Jamie Foxx stars in Columbia Pictures' "Django Unchained," also starring Christoph Waltz.

Django Unchained

DIRECTOR: Quentin Tarantino

CAST: Jamie Foxx, Christoph Waltz, Leonardo DiCaprio and Kerry Washington


RUNNING TIME: 165 Minutes

RATING: 3 stars (out of 5)

Helen Herimbi

Django off the chain!

There is a scene in Tarantino’s trouble-starter where our title character, Django, arrives at a grandiose farmhouse as the assistant of a one-time dentist turned bounty hunter, Dr King Schultz. Here, Big Daddy (Don Johnson), the owner of the crib that is surrounded by lush grounds, tells his slave girl: “You can’t treat (Django) like any of the other n*****s out here ’cause he ain’t like no other n****r.”

Django Unchained ain’t like no other movie. And that, ladies, gentlemen and haters, is the nail we hang our cowboy hat on.

This Western-inspired film follows Dr Schultz (who is played expertly by Waltz) and Django (brought to life by Foxx, pictured), the slave he purchases, frees and then turns into a bounty hunter.

This unlikely friendship sees the twosome head, on horseback, into towns during the Deep South’s antebellum era. There, they kick ass, take names and make moolah while at it. But, to Django, one thing is more important than others: to find, pay a fee for and free his wife, the peculiarly named Broomhilda (Washington).

This is how the pair cross paths with Calvin J Candie, a plantation owner who takes immense pleasure in orchestrating mandingo fighting – where men fight to the death – between his slaves.

Candie is played by showstopper DiCaprio. Everything with Candie is fine and dandy until Schultz and Django meet Stephen (Samuel L Jackson), Candie’s house slave, a surly old man who would be a slaver if he could be. Just think Uncle Ruckus from the Boondocks series.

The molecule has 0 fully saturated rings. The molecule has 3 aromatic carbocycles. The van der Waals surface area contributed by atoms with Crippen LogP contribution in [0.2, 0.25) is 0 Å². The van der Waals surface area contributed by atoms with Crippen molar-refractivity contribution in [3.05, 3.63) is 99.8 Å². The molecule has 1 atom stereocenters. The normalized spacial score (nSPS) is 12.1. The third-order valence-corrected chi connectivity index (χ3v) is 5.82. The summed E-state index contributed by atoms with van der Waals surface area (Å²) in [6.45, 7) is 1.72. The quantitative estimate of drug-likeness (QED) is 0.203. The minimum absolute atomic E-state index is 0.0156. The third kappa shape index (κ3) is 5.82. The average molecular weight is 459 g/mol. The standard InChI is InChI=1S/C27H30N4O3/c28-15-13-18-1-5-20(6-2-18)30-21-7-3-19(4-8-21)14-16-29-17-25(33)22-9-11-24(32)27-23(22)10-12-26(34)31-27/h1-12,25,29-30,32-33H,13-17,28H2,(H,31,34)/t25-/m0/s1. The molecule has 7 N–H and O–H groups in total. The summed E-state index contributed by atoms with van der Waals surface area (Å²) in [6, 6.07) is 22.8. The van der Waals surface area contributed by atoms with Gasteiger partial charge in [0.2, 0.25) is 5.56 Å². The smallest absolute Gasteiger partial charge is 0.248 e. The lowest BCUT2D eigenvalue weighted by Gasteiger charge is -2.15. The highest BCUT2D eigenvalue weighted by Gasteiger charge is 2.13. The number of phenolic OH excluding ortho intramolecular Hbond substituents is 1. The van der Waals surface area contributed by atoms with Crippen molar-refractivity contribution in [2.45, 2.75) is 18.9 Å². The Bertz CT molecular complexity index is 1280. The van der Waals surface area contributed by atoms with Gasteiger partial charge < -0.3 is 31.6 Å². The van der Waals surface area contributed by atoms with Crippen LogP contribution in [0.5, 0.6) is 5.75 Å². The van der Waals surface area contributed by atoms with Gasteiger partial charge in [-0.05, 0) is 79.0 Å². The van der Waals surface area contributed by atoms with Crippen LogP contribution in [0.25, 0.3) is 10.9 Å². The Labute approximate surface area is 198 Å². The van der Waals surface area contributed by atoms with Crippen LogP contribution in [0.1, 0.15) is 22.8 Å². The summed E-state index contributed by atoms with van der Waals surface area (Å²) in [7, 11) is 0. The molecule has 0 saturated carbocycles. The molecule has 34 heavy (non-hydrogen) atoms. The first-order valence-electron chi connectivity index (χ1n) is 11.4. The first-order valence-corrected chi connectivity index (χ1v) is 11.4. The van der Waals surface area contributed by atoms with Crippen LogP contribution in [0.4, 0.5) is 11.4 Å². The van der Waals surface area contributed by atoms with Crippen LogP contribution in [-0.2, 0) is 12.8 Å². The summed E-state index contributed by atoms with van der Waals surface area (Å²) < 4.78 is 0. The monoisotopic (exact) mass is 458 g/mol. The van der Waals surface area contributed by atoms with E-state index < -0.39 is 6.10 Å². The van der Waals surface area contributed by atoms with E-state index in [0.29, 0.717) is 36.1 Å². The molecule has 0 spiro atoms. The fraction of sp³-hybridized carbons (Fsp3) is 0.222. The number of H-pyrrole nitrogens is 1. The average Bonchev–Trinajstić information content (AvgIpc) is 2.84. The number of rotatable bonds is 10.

You’ll have to watch the nearly three-hour-long dramedy-tinged Western to find out exactly how everything goes down.

Obviously, Tarantino and the cast were bound to come under fire for even wanting to create a movie that has, as a colleague put it: “the N-word trending on the lips of white people”.

But what’s happened since the film was released in the US is an inferno that even Satan would burn his fingers in. But that’s not what we’re here to discuss.

The fact is the movie was made and if we didn’t have to take the scenic route to get to the crux of the matter, it would just be a well-executed guts-and-gore film with a soundtrack you’d want to own and some of the funniest screenwriting this side of Judd Apatow.

So let’s start with the negative points: Django meanders through Big Daddy’s farm, through snow capped hills and lots of other places that look great, but add no dimension to the character.

The cinematography includes glossy parts, lights in everything from houses to suits and, of course, cotton fields. Even on mute, some scenes would be a pleasure to just look at. But you know a film is long if titles (in a Lost Saloon font, of course) come up on the big screen to elaborate on the continuation of a story! Kerry Washington is good only when she’s quiet.

And there will be scenes that make you uncomfortable – including all 110 times the N-word is used. Bank on that. But Tarantino’s shock tactics do not leave a bad taste in your mouth.

The cast is stellar. DiCaprio, Foxx and Jackson in particular.

Aside from cinematography, the good parts include the sheer bad-assness of Django. He’s no black Moses. Instead of a staff for seas or spiritual guidance, Django is driven by a search for his wife, for revenge and for blood.

Lots and lots and lots of blood.

While I don’t agree with making collectible figurines or over-indulging in N-bombs, it’s easy to see how Django can be thought of as a cool character of colour like, say, Afro Sumarai. But we’ll see if the movie goes down as one of Tarantino’s masterpieces.

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